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- The Fiend's Delight - 3/22 -
you first lay down."
Again the prostrate gentleman was still. Then when the candle of the waking housewife had burned low down to the socket, and the wasted flame on the hearth was expiring bluely in convulsive leaps, the head of the family resumed: "Jane, who said anything about boots?"
There was no reply. Apparently none was expected, for the man immediately rose, lengthened himself out like a telescope, and continued: "Jane, I must have smothered that brat, and I'm 'fernal sorry!"
"What brat?" asked the wife, becoming interested.
"Why, ours-our little Isaac. I saw you put 'im in bed last week, and I've been layin' right onto 'im!"
"What under the sun do you mean?" asked the good wife; "we haven't any brat, and never had, and his name should not be Isaac if we had. I believe you are crazy."
The man balanced his bulk rather unsteadily, looked hard into the eyes of his companion, and triumphantly emitted the following conundrum: "Jane, look-a-here! If we haven't any brat, what'n thunder's the use o' bein' married!"
Pending the solution of the momentous problem, its author went out and searched the night for a whisky-skin.
The Heels of Her.
Passing down Commercial-street one fine day, I observed a lady standing alone in the middle of the sidewalk, with no obvious business there, but with apparently no intention of going on. She was outwardly very calm, and seemed at first glance to be lost in some serene philosophical meditation. A closer examination, however, revealed a peculiar restlessness of attitude, and a barely noticeable uneasiness of expression. The conviction came upon me that the lady was in distress, and as delicately as possible I inquired of her if such were not the case, intimating at the same time that I should esteem it a great favour to be permitted to do something. The lady smiled blandly and replied that she was merely waiting for a gentleman. It was tolerably evident that I was not required, and with a stammered apology I hastened away, passed clear around the block, came up behind her, and took up a position on a dry-goods box; it lacked an hour to dinner time, and I had leisure. The lady maintained her attitude, but with momently increasing impatience, which found expression in singular wave-like undulations of her lithe figure, and an occasional unmistakeable contortion. Several gentlemen approached, but were successively and politely dismissed. Suddenly she experienced a quick convulsion, strode sharply forward one step, stopped short, had another convulsion, and walked rapidly away. Approaching the spot I found a small iron grating in the sidewalk, and between the bars two little boot heels, riven from their kindred soles, and unsightly with snaggy nails.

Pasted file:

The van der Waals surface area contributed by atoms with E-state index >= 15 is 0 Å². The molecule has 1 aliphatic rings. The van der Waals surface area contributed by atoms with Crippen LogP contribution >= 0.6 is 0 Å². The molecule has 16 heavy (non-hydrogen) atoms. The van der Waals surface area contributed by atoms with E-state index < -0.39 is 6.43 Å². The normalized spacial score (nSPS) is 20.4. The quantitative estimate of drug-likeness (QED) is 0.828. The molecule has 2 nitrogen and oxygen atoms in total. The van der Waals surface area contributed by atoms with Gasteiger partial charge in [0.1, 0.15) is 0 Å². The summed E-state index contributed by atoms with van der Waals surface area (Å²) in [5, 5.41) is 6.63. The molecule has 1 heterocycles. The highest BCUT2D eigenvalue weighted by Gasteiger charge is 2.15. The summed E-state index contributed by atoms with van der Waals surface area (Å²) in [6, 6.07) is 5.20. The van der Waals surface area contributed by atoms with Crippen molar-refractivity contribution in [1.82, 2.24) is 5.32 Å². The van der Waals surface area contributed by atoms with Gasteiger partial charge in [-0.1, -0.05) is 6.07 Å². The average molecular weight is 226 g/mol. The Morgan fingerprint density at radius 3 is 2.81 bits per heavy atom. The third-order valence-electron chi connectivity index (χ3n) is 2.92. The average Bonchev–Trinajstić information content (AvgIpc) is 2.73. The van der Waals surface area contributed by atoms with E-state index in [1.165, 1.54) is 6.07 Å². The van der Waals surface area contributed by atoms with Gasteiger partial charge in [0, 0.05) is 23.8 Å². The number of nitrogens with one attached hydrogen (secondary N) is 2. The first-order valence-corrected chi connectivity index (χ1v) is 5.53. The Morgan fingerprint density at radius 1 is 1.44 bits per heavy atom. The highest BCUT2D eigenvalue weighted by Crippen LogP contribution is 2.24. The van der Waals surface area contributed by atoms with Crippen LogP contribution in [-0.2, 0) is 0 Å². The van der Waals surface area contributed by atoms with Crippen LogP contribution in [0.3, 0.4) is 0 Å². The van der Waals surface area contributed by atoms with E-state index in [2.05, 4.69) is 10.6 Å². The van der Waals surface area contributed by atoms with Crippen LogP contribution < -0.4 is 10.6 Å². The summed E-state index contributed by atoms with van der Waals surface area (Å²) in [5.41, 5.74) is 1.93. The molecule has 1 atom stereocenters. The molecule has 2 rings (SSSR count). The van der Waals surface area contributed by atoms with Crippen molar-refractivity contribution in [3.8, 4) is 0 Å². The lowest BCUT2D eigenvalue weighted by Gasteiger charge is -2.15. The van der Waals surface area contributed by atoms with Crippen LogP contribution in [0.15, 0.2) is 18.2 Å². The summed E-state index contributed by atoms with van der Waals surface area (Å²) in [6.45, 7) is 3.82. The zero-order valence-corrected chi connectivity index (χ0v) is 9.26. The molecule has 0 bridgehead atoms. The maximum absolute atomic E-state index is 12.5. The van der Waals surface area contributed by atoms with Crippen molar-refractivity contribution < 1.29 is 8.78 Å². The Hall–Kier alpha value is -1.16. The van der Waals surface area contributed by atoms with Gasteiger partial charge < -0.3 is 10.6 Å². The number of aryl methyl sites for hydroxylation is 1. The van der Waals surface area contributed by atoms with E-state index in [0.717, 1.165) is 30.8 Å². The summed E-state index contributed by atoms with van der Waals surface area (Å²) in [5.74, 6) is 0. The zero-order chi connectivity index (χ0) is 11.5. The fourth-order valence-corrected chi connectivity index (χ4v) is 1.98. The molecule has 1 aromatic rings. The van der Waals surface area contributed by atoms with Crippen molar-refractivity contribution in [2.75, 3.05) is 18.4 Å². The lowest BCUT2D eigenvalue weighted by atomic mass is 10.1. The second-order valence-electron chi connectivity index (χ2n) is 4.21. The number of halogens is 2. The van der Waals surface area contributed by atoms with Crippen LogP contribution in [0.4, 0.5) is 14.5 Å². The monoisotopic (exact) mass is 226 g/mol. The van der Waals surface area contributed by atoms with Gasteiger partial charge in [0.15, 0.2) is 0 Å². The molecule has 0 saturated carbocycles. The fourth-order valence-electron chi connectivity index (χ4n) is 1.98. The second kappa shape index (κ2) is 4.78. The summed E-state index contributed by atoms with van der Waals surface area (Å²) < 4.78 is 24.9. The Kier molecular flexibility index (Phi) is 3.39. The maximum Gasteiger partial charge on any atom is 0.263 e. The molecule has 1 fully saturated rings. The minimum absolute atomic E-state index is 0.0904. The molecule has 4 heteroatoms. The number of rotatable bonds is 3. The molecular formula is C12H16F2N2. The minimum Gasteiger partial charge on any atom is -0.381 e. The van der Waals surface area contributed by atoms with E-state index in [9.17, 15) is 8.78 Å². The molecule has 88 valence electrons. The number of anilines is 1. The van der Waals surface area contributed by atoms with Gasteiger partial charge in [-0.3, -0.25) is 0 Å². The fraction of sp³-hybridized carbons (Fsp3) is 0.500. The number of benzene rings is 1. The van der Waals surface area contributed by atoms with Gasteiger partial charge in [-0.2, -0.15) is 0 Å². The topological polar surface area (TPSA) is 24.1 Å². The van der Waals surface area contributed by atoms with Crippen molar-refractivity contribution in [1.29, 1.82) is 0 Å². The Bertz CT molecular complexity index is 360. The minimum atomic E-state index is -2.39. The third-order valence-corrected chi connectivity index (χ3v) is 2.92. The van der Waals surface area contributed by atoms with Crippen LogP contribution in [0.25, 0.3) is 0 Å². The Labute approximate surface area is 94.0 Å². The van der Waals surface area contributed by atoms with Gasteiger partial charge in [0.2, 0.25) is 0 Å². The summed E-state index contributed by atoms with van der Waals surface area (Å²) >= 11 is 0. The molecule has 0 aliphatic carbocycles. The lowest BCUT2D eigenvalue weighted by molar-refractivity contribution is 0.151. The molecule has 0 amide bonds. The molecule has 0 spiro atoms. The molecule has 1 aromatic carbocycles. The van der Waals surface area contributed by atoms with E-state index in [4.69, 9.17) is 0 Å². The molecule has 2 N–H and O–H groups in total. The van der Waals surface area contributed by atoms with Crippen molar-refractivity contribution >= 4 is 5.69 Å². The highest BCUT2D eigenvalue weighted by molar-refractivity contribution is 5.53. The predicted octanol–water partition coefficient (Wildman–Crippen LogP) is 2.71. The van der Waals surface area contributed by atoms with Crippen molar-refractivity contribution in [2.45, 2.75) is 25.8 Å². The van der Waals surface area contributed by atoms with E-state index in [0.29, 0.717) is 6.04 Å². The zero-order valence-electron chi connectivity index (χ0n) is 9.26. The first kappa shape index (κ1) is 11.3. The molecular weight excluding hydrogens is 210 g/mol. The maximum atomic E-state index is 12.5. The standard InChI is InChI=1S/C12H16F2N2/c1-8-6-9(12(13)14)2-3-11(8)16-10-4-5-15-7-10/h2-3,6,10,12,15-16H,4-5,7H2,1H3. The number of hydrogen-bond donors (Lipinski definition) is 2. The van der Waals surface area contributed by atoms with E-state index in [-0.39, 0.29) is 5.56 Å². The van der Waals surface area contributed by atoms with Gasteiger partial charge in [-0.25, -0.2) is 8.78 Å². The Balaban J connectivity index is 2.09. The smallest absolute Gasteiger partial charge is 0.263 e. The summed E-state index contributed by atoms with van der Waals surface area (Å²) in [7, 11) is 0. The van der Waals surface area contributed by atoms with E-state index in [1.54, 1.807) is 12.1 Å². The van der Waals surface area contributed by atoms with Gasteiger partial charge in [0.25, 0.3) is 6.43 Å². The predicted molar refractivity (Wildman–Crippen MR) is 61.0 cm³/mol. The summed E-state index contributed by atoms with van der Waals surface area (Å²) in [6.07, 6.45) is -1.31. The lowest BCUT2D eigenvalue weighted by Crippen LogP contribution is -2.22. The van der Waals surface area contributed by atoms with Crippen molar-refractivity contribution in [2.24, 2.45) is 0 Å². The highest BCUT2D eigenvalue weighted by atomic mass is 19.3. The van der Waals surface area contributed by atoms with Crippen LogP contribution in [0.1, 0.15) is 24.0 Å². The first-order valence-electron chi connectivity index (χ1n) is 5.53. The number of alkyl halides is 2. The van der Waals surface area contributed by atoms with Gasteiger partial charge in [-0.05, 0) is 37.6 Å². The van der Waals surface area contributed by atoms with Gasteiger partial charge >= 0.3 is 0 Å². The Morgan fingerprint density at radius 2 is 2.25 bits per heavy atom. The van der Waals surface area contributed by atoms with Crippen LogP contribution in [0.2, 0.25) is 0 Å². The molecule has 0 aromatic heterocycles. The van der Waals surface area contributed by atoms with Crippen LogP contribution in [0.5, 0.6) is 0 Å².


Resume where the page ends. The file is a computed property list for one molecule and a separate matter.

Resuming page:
Heaven only knows why that entrapped female had declined the proffered assistance of her species-why she had elected to ruin her boots in preference to having them removed from her feet. Upon that day when the grave shall give up its dead, and the secrets of all hearts shall be revealed, I shall know all about it; but I want to know now. A Tale of Two Feet.
My friend Zacharias was accustomed to sleep with a heated stone at his feet; for the feet of Mr. Zacharias were as the feet of the dead. One night he retired as usual, and it chanced that he awoke some hours afterwards with a well-defined smell of burning leather, making it pleasant for his nostrils.